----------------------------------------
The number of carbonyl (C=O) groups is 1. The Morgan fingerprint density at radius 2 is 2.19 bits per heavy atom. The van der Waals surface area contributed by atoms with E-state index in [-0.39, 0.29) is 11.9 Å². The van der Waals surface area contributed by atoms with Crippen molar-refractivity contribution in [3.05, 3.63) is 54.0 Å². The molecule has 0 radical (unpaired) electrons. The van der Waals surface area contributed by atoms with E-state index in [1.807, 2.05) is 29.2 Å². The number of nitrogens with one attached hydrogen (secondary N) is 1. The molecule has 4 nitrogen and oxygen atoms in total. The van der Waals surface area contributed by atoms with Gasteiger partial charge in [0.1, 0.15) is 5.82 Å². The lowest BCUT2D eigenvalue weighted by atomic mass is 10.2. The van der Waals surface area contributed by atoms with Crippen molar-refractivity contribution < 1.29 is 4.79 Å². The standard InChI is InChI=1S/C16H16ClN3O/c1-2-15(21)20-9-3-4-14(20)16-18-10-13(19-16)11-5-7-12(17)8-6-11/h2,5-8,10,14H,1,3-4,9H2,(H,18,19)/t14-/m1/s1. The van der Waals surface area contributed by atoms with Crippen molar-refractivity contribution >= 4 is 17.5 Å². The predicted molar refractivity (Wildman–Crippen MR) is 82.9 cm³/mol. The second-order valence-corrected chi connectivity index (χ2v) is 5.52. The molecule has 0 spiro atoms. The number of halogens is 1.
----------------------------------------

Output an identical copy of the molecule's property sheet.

The number of carbonyl (C=O) groups is 1. The Morgan fingerprint density at radius 2 is 2.19 bits per heavy atom. The van der Waals surface area contributed by atoms with E-state index in [-0.39, 0.29) is 11.9 Å². The van der Waals surface area contributed by atoms with Crippen molar-refractivity contribution in [3.05, 3.63) is 54.0 Å². The molecule has 0 radical (unpaired) electrons. The van der Waals surface area contributed by atoms with E-state index in [1.807, 2.05) is 29.2 Å². The number of nitrogens with one attached hydrogen (secondary N) is 1. The molecule has 4 nitrogen and oxygen atoms in total. The van der Waals surface area contributed by atoms with Gasteiger partial charge in [0.1, 0.15) is 5.82 Å². The lowest BCUT2D eigenvalue weighted by atomic mass is 10.2. The van der Waals surface area contributed by atoms with Crippen molar-refractivity contribution < 1.29 is 4.79 Å². The standard InChI is InChI=1S/C16H16ClN3O/c1-2-15(21)20-9-3-4-14(20)16-18-10-13(19-16)11-5-7-12(17)8-6-11/h2,5-8,10,14H,1,3-4,9H2,(H,18,19)/t14-/m1/s1. The van der Waals surface area contributed by atoms with Crippen molar-refractivity contribution >= 4 is 17.5 Å². The predicted molar refractivity (Wildman–Crippen MR) is 82.9 cm³/mol. The second-order valence-corrected chi connectivity index (χ2v) is 5.52. The molecule has 0 spiro atoms. The number of halogens is 1.